For loading the model either load the end of the shaft with your torque and restrain the other end or model the hub as well and apply the torque to the end of the splined shaft and restrain the end of the hub. You will need to setup the contact conditions between the hub and shaft teeth so that the load is transferred between the faces of the teeth.

            I did a very similar exercise for splined shafts for my undergraduate thesis and had good correlation between my hand calcs and FEA models. I did the FEA using Ansys Workbench but setting the FEA model up should be the same.
              • Simple Torsion Stress in Tubes Part 2 - Spline shafts
                Matthew Johnson
                Thanks for your responses guys. I've integrated end couplers to the design to simulate contact loads.

                Andrew, I'm reading over relevant articles on shaft design currently. I'd be interested to see what your thesis has to offer on the subject. Do you still have an electronic copy that you could attach or possibly e-mail me?
                • Re: Simple Torsion Stress in Tubes Part 2 - Spline shafts
                  John Jablonski

                  Hi. I know I'm resurrecting an old thread, but I am trying to mate two splined shaftes together and am so far unable to do it.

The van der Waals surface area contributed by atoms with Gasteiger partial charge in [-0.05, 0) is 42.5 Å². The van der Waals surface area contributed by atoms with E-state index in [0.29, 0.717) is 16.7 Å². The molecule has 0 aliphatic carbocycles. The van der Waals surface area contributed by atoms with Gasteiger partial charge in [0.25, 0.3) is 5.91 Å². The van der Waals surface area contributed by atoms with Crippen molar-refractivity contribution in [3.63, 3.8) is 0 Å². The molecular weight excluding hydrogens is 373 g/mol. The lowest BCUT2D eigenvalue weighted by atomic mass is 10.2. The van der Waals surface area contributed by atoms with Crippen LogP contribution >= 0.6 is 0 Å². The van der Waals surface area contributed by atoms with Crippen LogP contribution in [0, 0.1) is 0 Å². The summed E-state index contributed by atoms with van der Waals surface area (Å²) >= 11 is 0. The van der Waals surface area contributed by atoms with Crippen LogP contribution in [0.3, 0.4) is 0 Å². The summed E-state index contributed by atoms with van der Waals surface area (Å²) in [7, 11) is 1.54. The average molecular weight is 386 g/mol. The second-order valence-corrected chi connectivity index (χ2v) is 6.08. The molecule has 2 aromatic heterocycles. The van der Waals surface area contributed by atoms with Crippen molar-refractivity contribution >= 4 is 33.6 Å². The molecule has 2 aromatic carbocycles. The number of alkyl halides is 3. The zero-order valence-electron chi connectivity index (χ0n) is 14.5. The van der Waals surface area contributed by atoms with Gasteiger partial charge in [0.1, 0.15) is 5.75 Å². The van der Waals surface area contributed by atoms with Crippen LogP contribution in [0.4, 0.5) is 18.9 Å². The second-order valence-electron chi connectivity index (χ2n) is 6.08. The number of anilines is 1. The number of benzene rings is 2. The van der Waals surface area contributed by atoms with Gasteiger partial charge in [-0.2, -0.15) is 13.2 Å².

I have two shafts (obviously). The internal spline I created using GearTeq. The mating part was supplied by a customer, and while I don't know how it was created, it does appear to be an accuracte spline (converting the edges into a new sketch at least gives me a spline segment).


                  Ultimately I want to put these into cosmos and do some stress analysis.


                  What is the correct/best way to mate these? I have been trying to do some kind of face-to-face mate. I have not tried creating reference points and mating using those.  If that way would work, would it be acceptable for cosmos?






                  p.s. i'm running SW2009-4.1 & cosmoworks 2007 btw (on different computers)

                    • Re: Simple Torsion Stress in Tubes Part 2 - Spline shafts
                      Anthony Botting
                      Hi John: I've done gears a few times and found that you really don't have to mate the parts in the traditional sense. Just use collision detection in SolidWorks and locate the shafts together until they hit on some surface that makes sense to you by observing the collision highlights on-screen. Then, use the node-to-surface option to define a contact set, one pair at a time. You have to take baby-steps with this, to get it to work. Use draft quality elements initially so you're not waiting hours for the contact iterations to go through. Get one set of surfaces working, then stop and add another set. Hope that helps.
                  • Simple Torsion Stress in Tubes Part 2 - Spline shafts
                    Andrew Hallas

                    I can email you the chapters from my Thesis if you provide your email address. My thesis looked at the power transmission through splined and keyed drives and was actually a work related project.
                    • Simple Torsion Stress in Tubes Part 2 - Spline shafts
                      Pedro Nunes
                      Hi, Matt can i have a look into it too please?

                      My email is pedro.sousa.nunes@gmail.com